Comodo was one of those trusted intermediaries. After hacking into them, the attacker was able to generate several fake certificates. This allowed them to set up fake web sites and then have them vouched for. You would think that you were talking to internet banking (or Gmail) and your browser would happily display the padlock, but all your communication could be compromised.
The attackers created fake certificates (to vouch for) mail.google.com, login.skype.com and login.live.com (among others) but once they had the ability to create certificates, they could have generated them for any site they chose. This could enable mass interception of traffic and few people would be any the wiser.
Comodo traced the attack to Iran and claimed that it was a state-sponsored attack. The media swallowed it whole (Iran targets Gmail and Skype with fake SSL hack).
A few days later, however, the attacker went public. In an online statement he proved that he was indeed the real attacker, explained his motives and pointed out his age: “I should mention my age is 21… When USA and Israel write Stuxnet, nobody talks about it, nobody gets blamed, nothing happened at all… I say that, when I sign certificates nothing should happen (sic).”
We have seen this movie before; young, talented hackers being able to achieve results with enough impact that people attribute their actions to a nation state. In the end, all this power lay in the hands of a 21-year-old hacker with an ideology. As in the case of HBGary vs Anonymous, we were given a stark reminder of both our state of vulnerability and the problem of asymmetry.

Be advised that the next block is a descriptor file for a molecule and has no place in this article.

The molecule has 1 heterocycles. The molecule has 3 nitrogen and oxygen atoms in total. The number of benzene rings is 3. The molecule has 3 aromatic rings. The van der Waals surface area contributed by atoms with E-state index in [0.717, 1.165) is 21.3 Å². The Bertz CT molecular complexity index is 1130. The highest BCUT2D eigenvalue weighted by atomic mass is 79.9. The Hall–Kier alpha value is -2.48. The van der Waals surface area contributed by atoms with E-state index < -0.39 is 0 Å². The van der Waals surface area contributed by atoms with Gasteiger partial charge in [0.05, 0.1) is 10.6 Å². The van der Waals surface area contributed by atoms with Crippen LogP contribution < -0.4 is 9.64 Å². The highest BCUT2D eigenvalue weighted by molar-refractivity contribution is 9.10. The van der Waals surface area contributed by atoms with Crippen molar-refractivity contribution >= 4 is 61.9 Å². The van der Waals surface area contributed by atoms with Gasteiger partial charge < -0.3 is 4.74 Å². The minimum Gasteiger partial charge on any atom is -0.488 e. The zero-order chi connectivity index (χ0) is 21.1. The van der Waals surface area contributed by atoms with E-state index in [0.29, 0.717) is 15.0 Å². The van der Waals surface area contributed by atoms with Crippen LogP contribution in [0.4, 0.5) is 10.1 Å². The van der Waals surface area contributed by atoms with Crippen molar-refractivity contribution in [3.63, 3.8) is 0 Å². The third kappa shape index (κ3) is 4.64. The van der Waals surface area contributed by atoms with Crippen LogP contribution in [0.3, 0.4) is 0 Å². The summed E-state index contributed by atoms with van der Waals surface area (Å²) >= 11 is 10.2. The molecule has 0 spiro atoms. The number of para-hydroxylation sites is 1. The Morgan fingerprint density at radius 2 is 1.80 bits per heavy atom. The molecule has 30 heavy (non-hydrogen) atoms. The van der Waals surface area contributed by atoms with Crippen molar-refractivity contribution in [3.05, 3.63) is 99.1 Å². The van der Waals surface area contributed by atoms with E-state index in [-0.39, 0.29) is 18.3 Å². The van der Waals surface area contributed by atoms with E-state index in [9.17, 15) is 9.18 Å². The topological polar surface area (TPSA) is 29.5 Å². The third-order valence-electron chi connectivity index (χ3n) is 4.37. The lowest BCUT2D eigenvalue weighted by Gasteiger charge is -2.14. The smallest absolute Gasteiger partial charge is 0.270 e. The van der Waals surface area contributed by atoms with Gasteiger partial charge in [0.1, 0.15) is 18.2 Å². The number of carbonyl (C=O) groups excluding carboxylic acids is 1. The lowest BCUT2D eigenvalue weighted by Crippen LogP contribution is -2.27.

The simple truth is that cyberspace is tough to police and near impossible to protect (with current technology). There are too many moving pieces and defensive technology has not yet caught up with attacks.
Stuxnet is probably the most analysed piece of malware in the world, and we still cannot say categorically who created it. The difficulty faced with attribution means that the threat of putting “a missile down one of your smokestacks” is vacuous at best, or irresponsible at worst.
Now we see an increased rush to develop cyber capabilities and, though cyber seems to be the new arms-race, there is an important difference.
Exploits can be worked on in private without tell-tale mushroom clouds or double-flashes of light which betray nuclear testing. Capabilities can be built and refined for fractions of the cost and most importantly: There is no hint of mutually assured destruction.
MAD kept the cold war cold, with both sides fearing the response to launching first. This has no cyber parallel and the possibility of false flag operations (or that even complex-looking attacks might have been perpetrated by idealistic youths) means that we are just not ready to consider military reprisal.
Then of course, we need to ponder just who would be most vulnerable in terms of cyber attacks? The answer is obviously those who are most connected. Losing internet access for a day would mean a lot more to Wall street than to Iran (who have shut down access to the internet in the past).
Firing off Stuxnet might have seemed like a good idea, but since everyone is vulnerable (and some are more vulnerable than others) it is possibly a road that was better avoided. When it comes to cyberspace, the connected world is living in a glass house, and we all know that people in glass houses shouldn’t throw stones.
The views expressed in this article are the author’s own and do not necessarily represent Al Jazeera’s editorial policy.